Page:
Opinion: Rick Warren should denounce Uganda's anti-gay legislation

NEW YORK — As the world celebrates Human Rights Day Thursday, Pastor Rick Warren should make his own contribution to human rights by denouncing Uganda’s Anti-Homosexuality Bill of 2009.

Although homosexuality is already illegal in Uganda, the proposed law calls for the death penalty for people convicted of something called “aggravated homosexuality,” as well as life imprisonment sentences for being gay. If family, friends, teachers or counselors fail to report gay individuals, they too can be imprisoned.

Human rights groups around the world have condemned the bill, so why do we need Rick Warren’s voice on this?

Warren — the evangelical pastor who heads the Saddleback megachurch in Orange County, Calif. — is now one of the most influential figures in African politics. In March 2008, he traveled to Uganda to pronounce it his latest “purpose-driven” nation, saying, “My challenge to business and government leaders is to use their influence for the glory of God and partner with local churches in solving community problems.”

Warren is the author of the bestselling book "The Purpose-Driven Life," which instructs readers to ''abandon your agenda and accept God's agenda.'' Uganda is the second East African country to invite Warren to bring his purpose-driven life training to the entire nation.

The more African nations are declared “purpose-driven,” the more church leaders promote active homophobia and the more laws are proposed criminalizing all lesbian, gay, bisexual and transgender (LGBT) people.

Warren has “purpose-driven” projects in Rwanda, Nigeria and Uganda, the very countries where anti-LGBT laws grow ever more cruel. And Warren’s allies — particularly presidents like Rwanda’s Paul Kagame and Uganda’s Yoweri Museveni, and Anglican Archbishops Henry Orombi of Uganda, Peter Akinola of Nigeria, Emmanuel Kolini of Rwanda and Benjamin Nzimbi of Kenya — are in the forefront, advocating for drastic laws against LGBT persons in their countries.

Warren’s relationship with Uganda goes back to the George W. Bush years, when he promoted “abstinence only” as the way to fight the spread of HIV/AIDS in that country. He is among those who influenced Ugandan President Yoweri Museveni to reject the use of condoms in the fight against HIV/AIDS. And now, despite what Warren and his supporters say, HIV/AIDS infections are on the rise in Uganda.

Warren’s influence in Uganda extends to anti-gay activities. During his March and April 2008 visit with African religious and political leaders in the region, Warren said, “Homosexuality is not a natural way of life and thus not a human right.”

That statement has echoed through Africa, and only reinforces the hideous and outrageous statements made by other conservative evangelicals who traveled to Uganda this year and fanned the flames that became the Anti-Homosexuality Act. The Uganda-based Family Life Network’s “Seminar on Exposing the Homosexuals’ Agenda,” held in March, revealed the profound influence of U.S. conservatives on the African continent.

Holocaust revisionist Scott Lively and Dan Schmierer of Exodus International, the anti-homosexuality ministry, told high-profile religious leaders, parliamentarians and concerned parents both at the conference and in other venues that a “gay scourge” is destroying families and harming children, and must be stopped.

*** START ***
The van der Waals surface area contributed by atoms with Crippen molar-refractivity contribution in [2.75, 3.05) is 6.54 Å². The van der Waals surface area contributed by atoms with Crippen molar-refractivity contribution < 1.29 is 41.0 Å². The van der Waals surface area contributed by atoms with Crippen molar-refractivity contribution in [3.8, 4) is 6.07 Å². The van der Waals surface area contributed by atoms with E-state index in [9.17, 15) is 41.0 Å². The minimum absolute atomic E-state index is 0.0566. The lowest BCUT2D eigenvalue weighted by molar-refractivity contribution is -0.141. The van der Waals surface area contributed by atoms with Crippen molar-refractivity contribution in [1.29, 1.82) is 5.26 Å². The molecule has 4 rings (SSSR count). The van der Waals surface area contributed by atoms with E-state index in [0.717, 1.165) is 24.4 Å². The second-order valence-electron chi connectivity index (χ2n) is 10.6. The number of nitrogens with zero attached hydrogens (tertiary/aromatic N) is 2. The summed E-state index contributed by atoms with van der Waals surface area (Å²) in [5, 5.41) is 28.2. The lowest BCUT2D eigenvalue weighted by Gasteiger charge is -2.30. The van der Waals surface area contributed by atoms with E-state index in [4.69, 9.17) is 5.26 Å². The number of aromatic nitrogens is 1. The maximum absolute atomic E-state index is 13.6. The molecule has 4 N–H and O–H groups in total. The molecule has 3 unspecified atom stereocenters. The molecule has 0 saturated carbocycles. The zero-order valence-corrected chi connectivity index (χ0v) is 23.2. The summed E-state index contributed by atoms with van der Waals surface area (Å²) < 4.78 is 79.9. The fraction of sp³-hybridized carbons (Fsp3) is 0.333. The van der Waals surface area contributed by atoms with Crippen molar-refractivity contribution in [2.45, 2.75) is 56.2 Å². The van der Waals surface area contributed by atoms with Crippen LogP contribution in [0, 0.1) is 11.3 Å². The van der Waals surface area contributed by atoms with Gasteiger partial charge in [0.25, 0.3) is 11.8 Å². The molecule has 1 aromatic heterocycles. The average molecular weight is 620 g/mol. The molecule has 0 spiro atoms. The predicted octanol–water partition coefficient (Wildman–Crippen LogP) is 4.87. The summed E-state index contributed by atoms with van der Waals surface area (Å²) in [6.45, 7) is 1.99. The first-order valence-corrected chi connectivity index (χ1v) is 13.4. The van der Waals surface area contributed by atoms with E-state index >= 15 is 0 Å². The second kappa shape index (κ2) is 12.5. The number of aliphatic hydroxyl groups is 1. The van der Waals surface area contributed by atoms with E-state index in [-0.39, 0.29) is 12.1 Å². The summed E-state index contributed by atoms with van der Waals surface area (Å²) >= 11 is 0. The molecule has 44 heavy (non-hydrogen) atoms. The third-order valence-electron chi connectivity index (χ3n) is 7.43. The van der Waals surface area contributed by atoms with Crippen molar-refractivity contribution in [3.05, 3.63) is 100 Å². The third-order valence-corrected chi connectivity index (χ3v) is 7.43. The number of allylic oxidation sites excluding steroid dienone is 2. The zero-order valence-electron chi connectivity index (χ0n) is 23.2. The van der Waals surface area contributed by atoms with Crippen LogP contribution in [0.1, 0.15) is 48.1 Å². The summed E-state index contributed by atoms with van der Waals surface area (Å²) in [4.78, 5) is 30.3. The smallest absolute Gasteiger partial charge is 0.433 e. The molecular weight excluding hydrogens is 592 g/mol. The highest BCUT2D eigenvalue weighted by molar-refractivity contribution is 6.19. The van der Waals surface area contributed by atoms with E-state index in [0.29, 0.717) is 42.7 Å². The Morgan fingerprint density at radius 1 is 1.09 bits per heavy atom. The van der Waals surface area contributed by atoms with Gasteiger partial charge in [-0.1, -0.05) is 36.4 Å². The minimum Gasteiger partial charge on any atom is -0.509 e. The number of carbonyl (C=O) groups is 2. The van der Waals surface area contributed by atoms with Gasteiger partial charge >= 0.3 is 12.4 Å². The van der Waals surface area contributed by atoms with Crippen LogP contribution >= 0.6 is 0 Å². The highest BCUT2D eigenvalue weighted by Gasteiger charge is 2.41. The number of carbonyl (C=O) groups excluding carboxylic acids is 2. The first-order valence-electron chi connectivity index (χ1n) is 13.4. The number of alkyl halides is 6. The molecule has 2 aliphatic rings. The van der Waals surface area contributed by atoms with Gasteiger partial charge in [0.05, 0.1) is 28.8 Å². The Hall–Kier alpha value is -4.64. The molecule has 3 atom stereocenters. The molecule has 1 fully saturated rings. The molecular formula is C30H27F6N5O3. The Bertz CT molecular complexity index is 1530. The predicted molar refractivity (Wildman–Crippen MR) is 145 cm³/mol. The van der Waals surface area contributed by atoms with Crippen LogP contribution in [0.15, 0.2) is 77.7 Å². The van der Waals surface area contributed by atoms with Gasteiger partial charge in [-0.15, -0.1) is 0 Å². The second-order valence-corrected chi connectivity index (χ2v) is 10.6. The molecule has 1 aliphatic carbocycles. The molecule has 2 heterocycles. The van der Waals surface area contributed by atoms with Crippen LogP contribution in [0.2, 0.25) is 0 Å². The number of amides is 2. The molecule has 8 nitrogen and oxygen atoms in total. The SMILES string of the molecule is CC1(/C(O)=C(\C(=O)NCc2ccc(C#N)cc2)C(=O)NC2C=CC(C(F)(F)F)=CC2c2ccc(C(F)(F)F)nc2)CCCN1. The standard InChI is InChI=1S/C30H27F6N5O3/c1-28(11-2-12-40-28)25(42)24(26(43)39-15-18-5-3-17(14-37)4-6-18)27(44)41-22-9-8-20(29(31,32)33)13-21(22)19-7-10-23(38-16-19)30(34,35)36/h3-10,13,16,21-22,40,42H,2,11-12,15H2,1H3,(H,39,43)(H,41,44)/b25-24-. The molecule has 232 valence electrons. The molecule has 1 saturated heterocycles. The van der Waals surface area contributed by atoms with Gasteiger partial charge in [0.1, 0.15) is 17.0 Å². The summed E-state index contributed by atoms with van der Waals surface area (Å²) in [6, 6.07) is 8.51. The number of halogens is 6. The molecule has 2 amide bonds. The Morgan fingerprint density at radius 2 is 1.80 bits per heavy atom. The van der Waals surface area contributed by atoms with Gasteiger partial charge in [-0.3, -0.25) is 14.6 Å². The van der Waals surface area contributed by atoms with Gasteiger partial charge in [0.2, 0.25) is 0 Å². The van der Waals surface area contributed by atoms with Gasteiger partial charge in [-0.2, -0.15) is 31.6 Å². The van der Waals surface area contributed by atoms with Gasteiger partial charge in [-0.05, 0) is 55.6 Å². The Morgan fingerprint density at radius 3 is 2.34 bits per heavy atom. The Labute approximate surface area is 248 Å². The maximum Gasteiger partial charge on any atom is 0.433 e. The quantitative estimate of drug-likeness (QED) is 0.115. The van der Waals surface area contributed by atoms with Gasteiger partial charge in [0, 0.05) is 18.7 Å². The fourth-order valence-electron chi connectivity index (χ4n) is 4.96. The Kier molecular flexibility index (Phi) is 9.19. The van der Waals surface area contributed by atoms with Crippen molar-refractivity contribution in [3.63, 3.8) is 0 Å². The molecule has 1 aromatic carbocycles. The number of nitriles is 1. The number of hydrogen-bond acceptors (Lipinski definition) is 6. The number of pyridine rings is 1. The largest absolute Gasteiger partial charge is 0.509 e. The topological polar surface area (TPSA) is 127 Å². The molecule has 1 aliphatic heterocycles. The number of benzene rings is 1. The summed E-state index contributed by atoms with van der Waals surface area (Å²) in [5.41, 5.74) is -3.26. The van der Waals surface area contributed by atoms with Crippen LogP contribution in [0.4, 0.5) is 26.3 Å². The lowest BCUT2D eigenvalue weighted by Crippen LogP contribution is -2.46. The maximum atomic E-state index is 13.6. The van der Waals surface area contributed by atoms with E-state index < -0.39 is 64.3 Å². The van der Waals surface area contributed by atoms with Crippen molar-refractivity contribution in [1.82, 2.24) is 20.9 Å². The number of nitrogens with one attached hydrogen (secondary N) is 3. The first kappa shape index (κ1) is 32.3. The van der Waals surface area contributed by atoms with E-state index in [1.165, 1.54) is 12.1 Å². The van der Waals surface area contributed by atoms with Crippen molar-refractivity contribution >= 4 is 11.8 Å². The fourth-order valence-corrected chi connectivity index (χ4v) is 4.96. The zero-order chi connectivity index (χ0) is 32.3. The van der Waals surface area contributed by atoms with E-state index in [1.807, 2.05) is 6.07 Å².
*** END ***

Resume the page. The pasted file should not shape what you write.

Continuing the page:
Lively is the author of the notorious book, "The Pink Swastika," which blames gays for the Nazi regime. He echoed Warren in claiming that people who espouse “the idea that human rights serves the homosexual interests are absolutely wrong … Many of them are outright liars and they are manipulating history; they are manipulating facts in order to push their [gay] political agenda.”

Under international pressure, even Lively now says the Anti-Homosexuality Bill goes too far — though he still supports criminalizing gays. And other evangelicals, even those at Exodus International, have opposed it.

And while Warren publicly distanced himself from Martin Ssempa, the pastor of Makerere Community Church who is one of the key architects of the persecution of LGBT people in Uganda, Warren’s Saddleback Church continues to have ties with leaders across Africa who have advocated similar penalties against gays.

It is morally imperative that Warren condemn the bill. His refusal to do so raises ethical questions about his goals in Africa. He claims Uganda as a “Purpose-Driven Nation” therefore Warren has an obligation to tell the world whether he approves of what his Ugandan allies are trying to do. And any reticence he might claim about interfering in African politics is rank hypocrisy. During the tribal conflicts that rocked Kenya in 2008, he met with that country’s president and prime minister. If he saw himself as a bridge to healing in Kenya, why should he refuse a similar task in Uganda, where he has even closer relationships with political leaders — including Uganda’s first lady Janet Museveni? Is it because he still believes LGBT persons do not deserve human rights, as he stated last year?

Warren increasingly presents himself as “tolerant” on gay issues in America, but Africans believe he backs their anti-LGBT campaigns. He should understand that the bill is damaging not only to his purpose-driven projects but also to his personal integrity. So, Pastor Rick, what do you say?

Kapya Kaoma is an Anglican priest from Zambia and project director at the think tank Political Research Associates. His new report, "Globalizing the Culture Wars: U.S. Conservatives, African Churches, and Homophobia," is available at www.publiceye.org.